The Story of Our First Year of Homeschooling

It's easy, as a new homeschool mom, to scroll through social media and feel defeated when looking at other homeschooling families who have been doing this for a while. (Trust me: I did it.) So for those who might feel like they're in the homeschooling trenches, I want to peel back the curtain on our first year of homeschooling. It was rocky and chaotic and, frankly, didn't feel sustainable.

Thankfully, it was only the beginning. 
It's helpful to remember that a year or two from now, your circumstances that currently feel so heavy may lighten. You may not have a toddler underfoot, you might be sleeping through the night, and your child will be able to tackle some of his work independently. All of those things are game changers!

So press on, friend. It's much more manageable (and even enjoyable) the longer you do it. I hope our story is a true encouragement!
When we decided to homeschool in 2017, I knew very little about it. I'd never heard of Charlotte Mason and had previously determined that homeschoolers were awkward and unsocialized and it wasn't for us. (How little I knew!) I was also working nearly full-time as an RN and had a toddler and a baby.
What suddenly changed my mind was our 5-year-old son who was already a voracious reader and could hardly sit still. We weren't ready to send him to school all day every day. We had this gut feeling that home (where he was thriving) was best for him. For all of us.
A few have asked about our schedule and routine in our early days of homeschooling, and I have to laugh because we were truly just surviving. Many days, I'd spend the morning with the kids, go to work at the hospital at 2pm, and return—exhausted—at midnight, only to wake up at 2am to nurse, then be up at 7am to attempt another day.
My memories of those days are a blur, but they are miraculously sweet. We used a boxed curriculum (Sonlight) and it worked well because it required no preparation. We read countless books while I nursed the baby. We played outside. We did simple art projects. I learned to choose connection over curriculum, even when it was tempting to check all the boxes.
Every couple weeks, Liam and I would find a chunk of time to sneak away to Starbucks and catch up on several math and handwriting lessons in a row, knowing we wouldn't be interrupted.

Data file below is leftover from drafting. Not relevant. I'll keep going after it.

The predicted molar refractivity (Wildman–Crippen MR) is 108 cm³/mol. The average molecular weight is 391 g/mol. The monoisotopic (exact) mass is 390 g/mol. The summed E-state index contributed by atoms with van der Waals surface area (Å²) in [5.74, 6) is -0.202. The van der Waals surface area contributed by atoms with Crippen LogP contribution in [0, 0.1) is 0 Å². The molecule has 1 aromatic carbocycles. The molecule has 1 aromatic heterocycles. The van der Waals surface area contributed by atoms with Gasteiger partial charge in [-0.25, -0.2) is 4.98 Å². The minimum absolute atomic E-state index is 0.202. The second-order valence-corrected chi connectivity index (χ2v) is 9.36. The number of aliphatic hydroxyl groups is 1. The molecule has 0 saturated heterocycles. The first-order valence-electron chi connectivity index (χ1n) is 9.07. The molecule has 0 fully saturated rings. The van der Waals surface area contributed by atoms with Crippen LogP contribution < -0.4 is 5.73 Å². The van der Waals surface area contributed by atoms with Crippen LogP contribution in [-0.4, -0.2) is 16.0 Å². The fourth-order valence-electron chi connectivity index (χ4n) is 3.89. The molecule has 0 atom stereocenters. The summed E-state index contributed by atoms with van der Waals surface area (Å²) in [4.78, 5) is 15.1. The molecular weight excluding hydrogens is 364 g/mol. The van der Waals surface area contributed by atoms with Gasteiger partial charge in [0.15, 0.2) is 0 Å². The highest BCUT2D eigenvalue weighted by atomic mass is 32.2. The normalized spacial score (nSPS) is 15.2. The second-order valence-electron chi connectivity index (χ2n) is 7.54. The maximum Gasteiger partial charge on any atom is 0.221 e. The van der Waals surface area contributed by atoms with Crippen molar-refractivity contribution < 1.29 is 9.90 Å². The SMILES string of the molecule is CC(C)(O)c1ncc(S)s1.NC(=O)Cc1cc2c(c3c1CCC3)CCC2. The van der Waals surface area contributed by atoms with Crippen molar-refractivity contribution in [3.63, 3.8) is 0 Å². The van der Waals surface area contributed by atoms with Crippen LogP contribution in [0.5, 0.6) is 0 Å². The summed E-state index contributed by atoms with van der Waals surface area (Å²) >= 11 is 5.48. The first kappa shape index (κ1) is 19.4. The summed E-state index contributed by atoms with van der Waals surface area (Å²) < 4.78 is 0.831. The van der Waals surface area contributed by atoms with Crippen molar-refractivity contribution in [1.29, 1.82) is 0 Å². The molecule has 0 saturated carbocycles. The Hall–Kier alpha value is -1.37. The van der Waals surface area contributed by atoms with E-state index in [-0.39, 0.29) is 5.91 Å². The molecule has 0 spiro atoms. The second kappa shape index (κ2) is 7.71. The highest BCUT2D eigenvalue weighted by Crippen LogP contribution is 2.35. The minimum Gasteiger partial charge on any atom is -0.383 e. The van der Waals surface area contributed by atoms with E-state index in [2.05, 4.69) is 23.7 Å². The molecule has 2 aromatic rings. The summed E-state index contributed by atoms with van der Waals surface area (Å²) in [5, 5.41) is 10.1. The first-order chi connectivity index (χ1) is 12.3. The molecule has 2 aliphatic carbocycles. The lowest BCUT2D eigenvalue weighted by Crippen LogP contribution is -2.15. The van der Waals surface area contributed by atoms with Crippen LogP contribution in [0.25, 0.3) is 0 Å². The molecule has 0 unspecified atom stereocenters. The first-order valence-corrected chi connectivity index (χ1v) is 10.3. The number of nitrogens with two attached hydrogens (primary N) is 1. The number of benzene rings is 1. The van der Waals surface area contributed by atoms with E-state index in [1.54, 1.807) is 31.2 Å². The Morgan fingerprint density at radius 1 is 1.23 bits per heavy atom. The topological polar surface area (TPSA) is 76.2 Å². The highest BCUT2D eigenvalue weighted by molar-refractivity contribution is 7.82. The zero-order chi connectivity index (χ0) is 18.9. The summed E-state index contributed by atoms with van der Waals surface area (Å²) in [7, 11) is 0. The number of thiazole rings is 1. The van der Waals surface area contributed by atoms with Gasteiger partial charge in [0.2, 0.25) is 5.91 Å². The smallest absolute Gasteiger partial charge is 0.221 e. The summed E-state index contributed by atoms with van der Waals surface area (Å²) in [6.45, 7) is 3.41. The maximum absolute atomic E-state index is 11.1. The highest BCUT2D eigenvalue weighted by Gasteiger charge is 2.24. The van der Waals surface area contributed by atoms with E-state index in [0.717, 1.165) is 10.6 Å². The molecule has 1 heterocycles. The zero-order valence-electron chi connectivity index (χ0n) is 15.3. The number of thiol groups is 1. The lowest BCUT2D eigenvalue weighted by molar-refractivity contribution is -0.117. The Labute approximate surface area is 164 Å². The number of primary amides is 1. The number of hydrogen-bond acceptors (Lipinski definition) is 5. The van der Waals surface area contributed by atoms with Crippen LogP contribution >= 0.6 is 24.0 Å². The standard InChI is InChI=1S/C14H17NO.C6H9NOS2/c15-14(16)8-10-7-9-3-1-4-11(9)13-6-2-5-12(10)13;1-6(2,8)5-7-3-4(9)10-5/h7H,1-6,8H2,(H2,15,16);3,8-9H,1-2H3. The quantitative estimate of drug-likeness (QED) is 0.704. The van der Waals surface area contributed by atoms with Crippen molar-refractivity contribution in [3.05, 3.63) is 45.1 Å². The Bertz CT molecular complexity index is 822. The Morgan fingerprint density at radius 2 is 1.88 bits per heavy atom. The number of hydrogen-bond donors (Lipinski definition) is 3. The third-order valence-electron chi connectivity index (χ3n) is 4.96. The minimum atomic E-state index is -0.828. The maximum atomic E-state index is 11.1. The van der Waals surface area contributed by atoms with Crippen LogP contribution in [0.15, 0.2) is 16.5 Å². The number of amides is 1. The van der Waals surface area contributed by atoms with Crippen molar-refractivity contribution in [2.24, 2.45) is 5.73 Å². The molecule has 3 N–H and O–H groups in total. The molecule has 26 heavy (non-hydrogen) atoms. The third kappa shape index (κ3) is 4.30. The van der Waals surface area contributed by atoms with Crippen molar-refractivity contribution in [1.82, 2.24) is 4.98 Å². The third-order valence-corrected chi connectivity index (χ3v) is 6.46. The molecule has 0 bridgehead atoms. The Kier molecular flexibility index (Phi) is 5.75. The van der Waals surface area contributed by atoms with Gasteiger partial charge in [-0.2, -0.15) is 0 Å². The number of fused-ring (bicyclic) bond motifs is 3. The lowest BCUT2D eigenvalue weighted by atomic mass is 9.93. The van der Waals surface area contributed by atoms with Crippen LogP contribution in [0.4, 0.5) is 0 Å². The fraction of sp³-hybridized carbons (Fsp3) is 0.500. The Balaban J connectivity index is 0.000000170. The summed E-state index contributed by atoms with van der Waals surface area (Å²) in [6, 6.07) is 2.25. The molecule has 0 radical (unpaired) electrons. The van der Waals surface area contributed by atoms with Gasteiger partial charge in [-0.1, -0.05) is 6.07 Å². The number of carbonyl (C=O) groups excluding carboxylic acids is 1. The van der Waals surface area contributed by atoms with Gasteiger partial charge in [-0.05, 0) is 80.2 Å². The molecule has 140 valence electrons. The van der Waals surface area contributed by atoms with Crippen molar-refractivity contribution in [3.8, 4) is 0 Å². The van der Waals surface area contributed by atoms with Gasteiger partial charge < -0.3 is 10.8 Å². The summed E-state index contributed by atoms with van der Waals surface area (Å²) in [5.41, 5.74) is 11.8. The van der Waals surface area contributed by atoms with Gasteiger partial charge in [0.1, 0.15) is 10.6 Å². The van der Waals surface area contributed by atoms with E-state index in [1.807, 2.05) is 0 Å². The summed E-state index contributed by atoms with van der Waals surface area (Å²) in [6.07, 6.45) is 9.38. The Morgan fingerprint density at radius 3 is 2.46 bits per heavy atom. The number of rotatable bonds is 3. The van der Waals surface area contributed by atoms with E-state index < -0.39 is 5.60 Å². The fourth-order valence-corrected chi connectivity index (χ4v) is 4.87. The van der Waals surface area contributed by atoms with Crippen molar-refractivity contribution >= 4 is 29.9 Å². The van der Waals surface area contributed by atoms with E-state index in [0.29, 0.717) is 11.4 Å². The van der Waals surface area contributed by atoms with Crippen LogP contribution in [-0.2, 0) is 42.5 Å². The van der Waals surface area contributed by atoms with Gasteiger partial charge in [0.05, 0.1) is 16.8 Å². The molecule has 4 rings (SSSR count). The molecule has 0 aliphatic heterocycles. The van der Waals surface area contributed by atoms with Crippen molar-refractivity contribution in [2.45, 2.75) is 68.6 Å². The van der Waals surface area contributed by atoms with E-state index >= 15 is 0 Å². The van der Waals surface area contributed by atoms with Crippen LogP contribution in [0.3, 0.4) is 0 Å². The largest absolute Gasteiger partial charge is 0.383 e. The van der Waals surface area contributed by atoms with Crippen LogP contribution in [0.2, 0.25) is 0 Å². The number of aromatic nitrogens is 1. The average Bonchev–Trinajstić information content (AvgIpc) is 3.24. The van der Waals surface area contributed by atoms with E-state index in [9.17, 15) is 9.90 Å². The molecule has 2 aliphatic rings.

Still, there were definitely days I wondered if I was failing him. If our life was just too distracting for learning. If it would be better to send him to the school down the street. But I held on, watching homeschooling families a few years ahead of me who seemed to be thriving.

Fast forward (almost) 6 years. I'll be honest: like any family, we still have tough homeschool days. Days when the kids whine and bicker, and we all get a little stir crazy being together all the time. But I don't wonder anymore if this is the right road for us.

Why? Because after 6 years, I see undeniable fruit. My children adore learning. They're each other's best friends. Our days begin and end in God's Word, with meaningful conversations and discipleship moments throughout. Our kids are gaining lifelong skills and slowly but surely developing good habits. They recognize and love rich literature.

I wouldn't trade these days—these years—for anything.

It's safe to say we got off to a rocky start. But it's also safe to say many homeschooling families do.

Here's my encouragement: If you feel like you're in the trenches and it's never going to get better, hold on. Put away the non-essentials and focus on sharing good books, fitting in a math lesson every once in a while, and spending time in nature. Read the Bible together. Pray often and aloud. Choose connection over curriculum every time. When your children learn that they have your attention, you'll gain their attention, too. The rest will come.